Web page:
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Hoffmann, R. A wiki for the life sciences where authorship matters. Nature Genetics (2008)

Triphenylphosphite neuropathy in hens.

Single doses of triphenyl phosphite (TPP), a triester of trivalent phosphorus, cause ataxia and paralysis in hens. Characteristics of neurotoxicity were described as somewhat different from organophosphate induced delayed polyneuropathy (OPIDP), which is caused by triesters of pentavalent phosphorus. The onset of TPP neuropathy was reported to occur earlier than that of OPIDP (5-10 versus 7-14 days after dosing, respectively), and chromatolysis, neuronal necrosis and lesions in certain areas of the brain were found in TPP neuropathy only. Pretreatment with phenylmethanesulfonyl fluoride (PMSF) protects from OPIDP, but it either partially protected from effects of low doses or exacerbated those of higher doses of TPP. In order to account for these differences with OPIDP, it was suggested that TPP neuropathy results from the combination of two independent mechanisms of toxicity: typical OPIDP due to inhibition of neuropathy target esterase ( NTE) plus a second neurotoxicity related with other target(s). We explored TPP neuropathy in the hen with attention to the phenomena of promotion and protection which are both caused by PMSF when given in combination with typical neuropathic OPs. When PMSF is given before neuropathic OPs it protects from OPIDP; when given afterwards it exaggerates OPIDP. The former effect is due to interactions with NTE, the latter to interactions with an unknown site. The time course of NTE reappearance after TPP (60 or 90 mg/kg i.v.) inhibition showed a longer half-life when compared to that after PMSF (30 mg/kg s.c.) (10-15 versus 4-6 days, respectively). The clinical signs of TPP neuropathy (60 or 90 mg/kg i.v.) were similar to those observed in OPIDP, appeared 7-12 days after treatment, correlated with more than 70% NTE inhibition/aging and were preceded by a reduction of retrograde axonal transport in sciatic nerve of hens. TPP (60 mg/kg i.v.) neuropathy was promoted by PMSF (120 mg/kg s.c.) given up to 12 days afterwards and was partially protected by PMSF (10-120 mg/kg s.c.) when given 24 h before TPP (60 or 90 mg/kg i.v.). The previously reported early onset of TPP neuropathy might be related to the higher dose used in those experiments and to the resulting more severe neuropathy. The lack of full protection might be explained by the slow kinetics of TPP, which would cause substantial NTE inhibition when PMSF effects on NTE had subsided. Since PMSF also affects the promotion site when given before initiation of neuropathy, the resulting neuropathy would then be due to both protection from and promotion of TPP effects by PMSF. No promotion by PMSF (120 mg/kg s.c.) was observed in TPP neuropathy (90 mg/kg i.v.) partially protected by PMSF (10-30 mg/kg s.c.). This might also be explained by the concurrent effects on NTE and on the promotion site obtained with PMSF pretreatment. We conclude that TPP neuropathy in the hen is likely to be the same as typical OPIDP. The unusual effects of combined treatment to hens with TPP and PMSF are explained by the prolonged pharmacokinetics of TPP and by the dual effect of PMSF i.e. protection from and promotion of OPIDP.[1]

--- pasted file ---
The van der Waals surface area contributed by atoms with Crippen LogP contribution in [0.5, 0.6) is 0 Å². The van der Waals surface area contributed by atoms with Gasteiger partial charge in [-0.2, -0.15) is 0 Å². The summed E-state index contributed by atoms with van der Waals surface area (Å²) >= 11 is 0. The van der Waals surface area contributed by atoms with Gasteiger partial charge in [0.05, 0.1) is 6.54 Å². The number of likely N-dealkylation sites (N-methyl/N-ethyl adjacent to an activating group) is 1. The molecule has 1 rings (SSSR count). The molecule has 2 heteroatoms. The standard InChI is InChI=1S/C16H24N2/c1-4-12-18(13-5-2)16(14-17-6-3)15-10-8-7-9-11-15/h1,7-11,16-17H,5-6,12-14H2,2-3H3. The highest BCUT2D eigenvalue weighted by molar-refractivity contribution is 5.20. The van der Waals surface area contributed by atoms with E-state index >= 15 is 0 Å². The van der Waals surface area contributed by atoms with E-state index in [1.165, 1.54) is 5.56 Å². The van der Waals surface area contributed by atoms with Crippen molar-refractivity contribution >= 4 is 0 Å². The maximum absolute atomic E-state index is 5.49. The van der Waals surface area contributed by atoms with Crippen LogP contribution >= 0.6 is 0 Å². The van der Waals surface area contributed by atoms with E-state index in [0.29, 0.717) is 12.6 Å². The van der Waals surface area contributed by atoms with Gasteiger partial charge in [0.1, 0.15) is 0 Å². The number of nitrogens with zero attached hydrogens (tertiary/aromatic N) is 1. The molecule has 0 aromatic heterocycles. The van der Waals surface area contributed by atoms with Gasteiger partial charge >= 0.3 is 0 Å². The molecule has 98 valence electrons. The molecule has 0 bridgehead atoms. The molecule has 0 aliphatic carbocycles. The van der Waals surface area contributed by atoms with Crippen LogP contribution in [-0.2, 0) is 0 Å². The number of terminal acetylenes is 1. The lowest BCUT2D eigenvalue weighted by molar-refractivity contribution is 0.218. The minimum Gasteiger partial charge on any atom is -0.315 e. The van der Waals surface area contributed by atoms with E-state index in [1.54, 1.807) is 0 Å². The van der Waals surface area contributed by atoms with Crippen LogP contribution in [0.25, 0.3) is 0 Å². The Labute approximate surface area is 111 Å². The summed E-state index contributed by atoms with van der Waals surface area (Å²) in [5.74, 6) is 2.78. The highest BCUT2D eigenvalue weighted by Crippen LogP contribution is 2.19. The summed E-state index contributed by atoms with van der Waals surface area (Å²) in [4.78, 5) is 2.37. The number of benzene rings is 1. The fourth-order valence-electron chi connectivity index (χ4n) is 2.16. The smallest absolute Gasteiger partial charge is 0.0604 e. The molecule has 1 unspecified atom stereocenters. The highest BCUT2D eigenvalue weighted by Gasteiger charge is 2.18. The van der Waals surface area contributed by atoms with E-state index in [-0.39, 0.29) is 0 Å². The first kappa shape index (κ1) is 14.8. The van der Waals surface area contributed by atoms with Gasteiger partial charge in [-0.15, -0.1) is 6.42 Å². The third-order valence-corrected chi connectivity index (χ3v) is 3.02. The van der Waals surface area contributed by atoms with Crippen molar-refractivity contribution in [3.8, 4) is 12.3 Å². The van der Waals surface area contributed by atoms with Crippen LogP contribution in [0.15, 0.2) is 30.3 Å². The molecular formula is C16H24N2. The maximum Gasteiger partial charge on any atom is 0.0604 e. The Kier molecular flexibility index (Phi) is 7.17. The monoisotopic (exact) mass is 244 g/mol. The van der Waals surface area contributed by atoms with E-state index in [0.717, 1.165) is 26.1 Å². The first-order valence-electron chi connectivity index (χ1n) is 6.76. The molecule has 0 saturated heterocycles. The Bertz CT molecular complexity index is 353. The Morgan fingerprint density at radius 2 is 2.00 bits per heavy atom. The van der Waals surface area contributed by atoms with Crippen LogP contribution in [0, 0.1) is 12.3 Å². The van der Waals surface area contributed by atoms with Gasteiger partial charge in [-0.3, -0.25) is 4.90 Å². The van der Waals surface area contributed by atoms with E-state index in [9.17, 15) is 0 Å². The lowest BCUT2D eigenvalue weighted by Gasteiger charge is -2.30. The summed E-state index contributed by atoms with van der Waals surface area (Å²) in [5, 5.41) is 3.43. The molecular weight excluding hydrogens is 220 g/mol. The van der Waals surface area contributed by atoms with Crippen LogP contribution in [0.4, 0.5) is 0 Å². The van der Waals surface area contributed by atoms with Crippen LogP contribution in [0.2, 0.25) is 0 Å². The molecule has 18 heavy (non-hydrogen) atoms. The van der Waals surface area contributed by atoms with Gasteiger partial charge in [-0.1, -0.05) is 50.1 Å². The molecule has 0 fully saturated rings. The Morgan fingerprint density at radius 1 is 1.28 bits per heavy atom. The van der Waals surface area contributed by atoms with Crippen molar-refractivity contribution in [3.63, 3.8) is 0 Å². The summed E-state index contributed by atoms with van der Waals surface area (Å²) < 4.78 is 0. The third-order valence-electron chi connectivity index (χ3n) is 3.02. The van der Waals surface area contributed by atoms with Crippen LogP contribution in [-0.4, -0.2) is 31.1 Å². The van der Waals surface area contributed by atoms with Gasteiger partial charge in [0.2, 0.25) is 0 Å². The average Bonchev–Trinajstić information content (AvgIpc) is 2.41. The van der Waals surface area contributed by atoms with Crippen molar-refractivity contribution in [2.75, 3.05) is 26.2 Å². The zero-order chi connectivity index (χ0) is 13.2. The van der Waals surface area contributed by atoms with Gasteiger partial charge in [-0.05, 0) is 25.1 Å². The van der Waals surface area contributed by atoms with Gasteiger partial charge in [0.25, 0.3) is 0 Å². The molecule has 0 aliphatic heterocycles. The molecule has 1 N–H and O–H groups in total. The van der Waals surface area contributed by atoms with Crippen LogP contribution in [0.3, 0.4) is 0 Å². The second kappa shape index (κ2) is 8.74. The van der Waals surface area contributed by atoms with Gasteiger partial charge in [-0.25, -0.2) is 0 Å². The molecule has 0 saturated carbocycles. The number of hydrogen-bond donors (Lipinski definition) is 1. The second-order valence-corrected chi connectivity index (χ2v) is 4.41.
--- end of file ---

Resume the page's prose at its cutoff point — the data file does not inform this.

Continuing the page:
1. Triphenylphosphite neuropathy in hens. Fioroni, F., Moretto, A., Lotti, M. Arch. Toxicol. (1995) [Pubmed]
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